The main difference between mycoplasma and phytoplasma is that the mycoplasma refers to pleuropneumonia-like organisms (PPLOs), which can be parasitic in humans, animals, and plants whereas the phytoplasma refers to mycoplasma-like organisms (MLOs), which can be parasitic in plant phloem tissue and some insects.
Mycoplasma and phytoplasma are obligate parasites, which lack a cell wall. They can be either pleomorphic or filamentous in shape. The size of both organisms is less than 1 µm.
Key Areas Covered
1. What is Mycoplasma
– Definition, Facts, Diseases
2. What is Phytoplasma
– Definition, Facts, Diseases
3. What are the Similarities Between Mycoplasma and Phytoplasma
– Outline of Common Features
4. What is the Difference Between Mycoplasma and Phytoplasma
– Comparison of Key Differences
Cell Wall, Diseases, Genome, Mycoplasma, Obligate Parasite, Phytoplasma
What is Mycoplasma
Mycoplasma is a small prokaryote found free in soil and sewage as saprophytes and as parasites in humans, animals, and plants. It was first called pleuropneumonia-like organisms (PPLOs) since it formed pneumonia in humans and cattle. Then, it was given the name mycoplasma due to the filamentous nature of the bacterium. Mycoplasma is either filamentous or pleomorphic due to the lack of a cell wall, which is the most characteristic feature among other bacteria. Mycoplasma is Gram-positive. Also, mycoplasma contains the smallest genome among all prokaryotes. The genome of mycoplasma contains 500-1000 genes.
Mycoplasma pneumoniae infects both upper and lower respiratory tract giving rise to symptoms such as cough, fever, and headache, which may persist for several weeks. Also, Ureaplasma urealyticum forms nongonococcal urethritis in men, resulting in dysuria and urethral discharge. Due to the lack of a cell wall, mycoplasma has to be grown in an isotonic medium. Also, it requires cholesterol for growth. Mycoplasma forms fried-egg-shaped colonies on agar. The growth of mycoplasma can be inhibited by the antibodies that bind to the surface antigens such as lipoproteins, lipoglycans, and glycolipids.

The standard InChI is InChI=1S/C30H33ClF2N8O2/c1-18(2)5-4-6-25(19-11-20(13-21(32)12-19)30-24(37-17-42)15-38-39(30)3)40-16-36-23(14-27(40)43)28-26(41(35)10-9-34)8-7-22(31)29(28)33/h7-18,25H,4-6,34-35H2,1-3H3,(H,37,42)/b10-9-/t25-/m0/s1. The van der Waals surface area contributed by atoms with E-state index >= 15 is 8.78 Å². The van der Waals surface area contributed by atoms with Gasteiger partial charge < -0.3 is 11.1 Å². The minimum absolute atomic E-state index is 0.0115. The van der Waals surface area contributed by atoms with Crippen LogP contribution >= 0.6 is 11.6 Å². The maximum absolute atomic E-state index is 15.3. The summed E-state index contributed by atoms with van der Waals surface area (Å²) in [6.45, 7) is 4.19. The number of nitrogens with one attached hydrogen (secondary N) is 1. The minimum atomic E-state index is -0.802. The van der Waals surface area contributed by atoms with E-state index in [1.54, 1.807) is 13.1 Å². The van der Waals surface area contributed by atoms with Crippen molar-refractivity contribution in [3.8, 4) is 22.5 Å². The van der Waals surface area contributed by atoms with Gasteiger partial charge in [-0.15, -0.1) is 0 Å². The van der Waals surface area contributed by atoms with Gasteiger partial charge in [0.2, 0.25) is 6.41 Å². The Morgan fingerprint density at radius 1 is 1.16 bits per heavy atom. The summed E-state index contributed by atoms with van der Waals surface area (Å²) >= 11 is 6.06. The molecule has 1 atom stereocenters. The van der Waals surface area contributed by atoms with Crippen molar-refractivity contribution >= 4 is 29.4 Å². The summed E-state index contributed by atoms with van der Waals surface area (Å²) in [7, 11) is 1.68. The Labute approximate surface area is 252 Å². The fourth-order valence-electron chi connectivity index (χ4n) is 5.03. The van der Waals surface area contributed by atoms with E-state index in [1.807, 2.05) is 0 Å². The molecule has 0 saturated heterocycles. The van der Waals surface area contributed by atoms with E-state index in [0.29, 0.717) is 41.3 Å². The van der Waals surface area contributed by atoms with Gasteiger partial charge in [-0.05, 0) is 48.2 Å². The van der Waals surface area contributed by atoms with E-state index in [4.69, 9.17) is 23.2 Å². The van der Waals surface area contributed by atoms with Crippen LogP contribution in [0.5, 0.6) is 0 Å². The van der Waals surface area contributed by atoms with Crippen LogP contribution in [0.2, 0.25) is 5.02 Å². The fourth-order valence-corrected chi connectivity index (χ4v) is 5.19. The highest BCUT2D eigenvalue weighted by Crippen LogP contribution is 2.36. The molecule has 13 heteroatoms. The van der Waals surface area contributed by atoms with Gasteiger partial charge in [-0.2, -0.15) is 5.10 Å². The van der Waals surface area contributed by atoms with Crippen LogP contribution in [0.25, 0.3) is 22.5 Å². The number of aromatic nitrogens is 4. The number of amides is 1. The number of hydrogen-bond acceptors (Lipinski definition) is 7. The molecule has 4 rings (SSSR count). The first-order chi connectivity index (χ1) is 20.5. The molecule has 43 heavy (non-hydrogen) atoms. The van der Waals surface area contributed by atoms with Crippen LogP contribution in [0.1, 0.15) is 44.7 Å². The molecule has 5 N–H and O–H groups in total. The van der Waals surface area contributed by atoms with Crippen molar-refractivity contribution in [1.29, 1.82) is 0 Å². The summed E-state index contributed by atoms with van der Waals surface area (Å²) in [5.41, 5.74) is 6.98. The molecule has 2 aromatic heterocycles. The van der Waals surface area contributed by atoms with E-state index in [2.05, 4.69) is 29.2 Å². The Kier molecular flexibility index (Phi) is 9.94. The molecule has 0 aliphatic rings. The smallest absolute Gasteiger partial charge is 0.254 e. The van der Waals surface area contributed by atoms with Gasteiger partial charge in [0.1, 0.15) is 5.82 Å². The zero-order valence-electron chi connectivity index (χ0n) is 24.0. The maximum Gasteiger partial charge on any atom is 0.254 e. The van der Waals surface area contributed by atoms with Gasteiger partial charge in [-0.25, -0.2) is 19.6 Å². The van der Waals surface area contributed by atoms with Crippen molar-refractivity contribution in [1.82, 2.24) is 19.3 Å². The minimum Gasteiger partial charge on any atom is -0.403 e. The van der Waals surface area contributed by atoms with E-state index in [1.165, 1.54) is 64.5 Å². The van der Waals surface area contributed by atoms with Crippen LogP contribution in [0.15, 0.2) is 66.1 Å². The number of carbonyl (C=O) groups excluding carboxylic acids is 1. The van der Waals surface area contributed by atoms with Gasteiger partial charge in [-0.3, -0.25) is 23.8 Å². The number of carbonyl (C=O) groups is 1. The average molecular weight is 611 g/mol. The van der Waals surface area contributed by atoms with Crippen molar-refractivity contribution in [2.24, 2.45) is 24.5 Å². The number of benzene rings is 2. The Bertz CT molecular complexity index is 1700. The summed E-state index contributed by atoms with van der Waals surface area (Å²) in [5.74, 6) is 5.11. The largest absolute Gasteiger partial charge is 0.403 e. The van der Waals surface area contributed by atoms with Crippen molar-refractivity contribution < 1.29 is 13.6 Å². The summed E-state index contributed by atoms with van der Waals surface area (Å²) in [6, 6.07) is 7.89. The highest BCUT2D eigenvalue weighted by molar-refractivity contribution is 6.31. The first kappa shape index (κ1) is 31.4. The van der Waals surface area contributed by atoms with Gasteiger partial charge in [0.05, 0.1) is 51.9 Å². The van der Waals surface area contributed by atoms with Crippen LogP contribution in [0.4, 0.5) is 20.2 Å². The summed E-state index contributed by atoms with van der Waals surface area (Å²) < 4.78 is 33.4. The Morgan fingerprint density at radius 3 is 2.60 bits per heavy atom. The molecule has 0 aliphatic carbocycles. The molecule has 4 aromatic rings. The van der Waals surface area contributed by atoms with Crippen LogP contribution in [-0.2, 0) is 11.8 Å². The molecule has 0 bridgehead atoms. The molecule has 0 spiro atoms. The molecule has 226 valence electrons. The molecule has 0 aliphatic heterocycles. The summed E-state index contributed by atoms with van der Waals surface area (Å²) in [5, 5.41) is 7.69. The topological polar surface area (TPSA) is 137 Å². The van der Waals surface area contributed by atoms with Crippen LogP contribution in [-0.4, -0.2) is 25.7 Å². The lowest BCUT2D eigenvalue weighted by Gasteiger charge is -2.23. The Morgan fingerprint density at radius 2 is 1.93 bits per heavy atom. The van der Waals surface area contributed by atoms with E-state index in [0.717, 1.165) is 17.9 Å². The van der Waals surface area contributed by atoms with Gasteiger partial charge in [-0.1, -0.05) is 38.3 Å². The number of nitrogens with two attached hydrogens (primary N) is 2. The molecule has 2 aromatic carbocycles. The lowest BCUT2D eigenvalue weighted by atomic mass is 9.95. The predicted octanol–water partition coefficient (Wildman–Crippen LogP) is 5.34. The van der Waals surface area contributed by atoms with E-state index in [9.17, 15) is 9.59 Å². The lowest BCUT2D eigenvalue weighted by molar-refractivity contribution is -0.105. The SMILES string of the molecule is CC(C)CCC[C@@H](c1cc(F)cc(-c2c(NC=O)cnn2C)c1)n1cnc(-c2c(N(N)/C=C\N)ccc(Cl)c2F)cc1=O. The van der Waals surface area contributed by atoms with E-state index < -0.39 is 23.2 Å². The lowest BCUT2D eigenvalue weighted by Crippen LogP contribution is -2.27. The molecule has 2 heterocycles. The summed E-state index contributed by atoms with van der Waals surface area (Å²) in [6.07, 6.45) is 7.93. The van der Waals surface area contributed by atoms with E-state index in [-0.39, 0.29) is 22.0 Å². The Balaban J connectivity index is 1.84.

What is Phytoplasma
Phytoplasma is a small, plant pathogenic bacterium limited to the phloem. It is transmitted by insects. Phytoplasma belongs to the class Mollicutes. It was first called mycoplasma-like organisms (MLOs). Phytoplasma also lacks a rigid cell wall. Rounded or filamentous varieties of phytoplasma can be identified. Rounded phytoplasma is 200–1100 nm in diameter while filamentous ones are 50–400 nm in diameter and 200–3000 nm in length.
It has been identified that phytoplasma can be transmitted by 30 insect species into 200 diverse plant species. The most characteristic symptoms of phytoplasma infection in plants include clustering of branches (witches’ bloom), retrograde metamorphosis of the floral organs to the condition of leaves (phyllody), green coloration of non-green flower parts (virescence), reddening of leaves and stems, generalized yellowing, growth of elongated stalks (bolting), formation of bunchy fibrous secondary roots, decline and stunting of plants, and phloem necrosis.
Similarities Between Mycoplasma and Phytoplasma
- Mycoplasma and phytoplasma are small bacteria with a small genome.
- They do not have a cell wall. Their shape can be either pleomorphic or filamentous.
- Both can be obligate parasites.
Difference Between Mycoplasma and Phytoplasma
Mycoplasma refers to any group of small typically parasitic bacteria that lack cell walls and sometimes cause diseases while phytoplasma refers to an obligate bacterial parasite of plant phloem tissue and of the insect vectors that are involved in their plant-to-plant transmission.
Mycoplasma was also called pleuropneumonia-like organisms (PPLOs) while phytoplasma was first called mycoplasma-like organisms (MLOs).
The mycoplasma is parasitic in humans, animals, plants whereas phytoplasma is parasitic in plant phloem tissue and in some insects.
The mycoplasma can be grown in an isotonic medium while phytoplasma cannot be cultured.
Mycoplasma pneumoniae, Ureaplasma urealyticum, Mycoplasma hominis, and Mycoplasma genitalium are some mycoplasmas while the genus of phytoplasma is Candidatus Phytoplasma.
Mycoplasma causes upper and lower respiratory tract infections and nongonococcal urethritis in men while phytoplasma causes diseases in plants.
The mycoplasma is a small bacterium, which causes diseases in humans, animals, and plants while phytoplasma causes diseases in plants. Both lack a cell wall and have small genomes. The main difference between mycoplasma and phytoplasma is the type of parasitism.
1. Razin, Shmuel. “Mycoplasmas.” Medical Microbiology., U.S. National Library of Medicine, 1 Jan. 1996, Available Here
2. Hogenhout, S A, et al. “Phytoplasmas: Bacteria That Manipulate Plants and Insects.” Molecular plant pathology., U.S. National Library of Medicine, July 2008, Available Here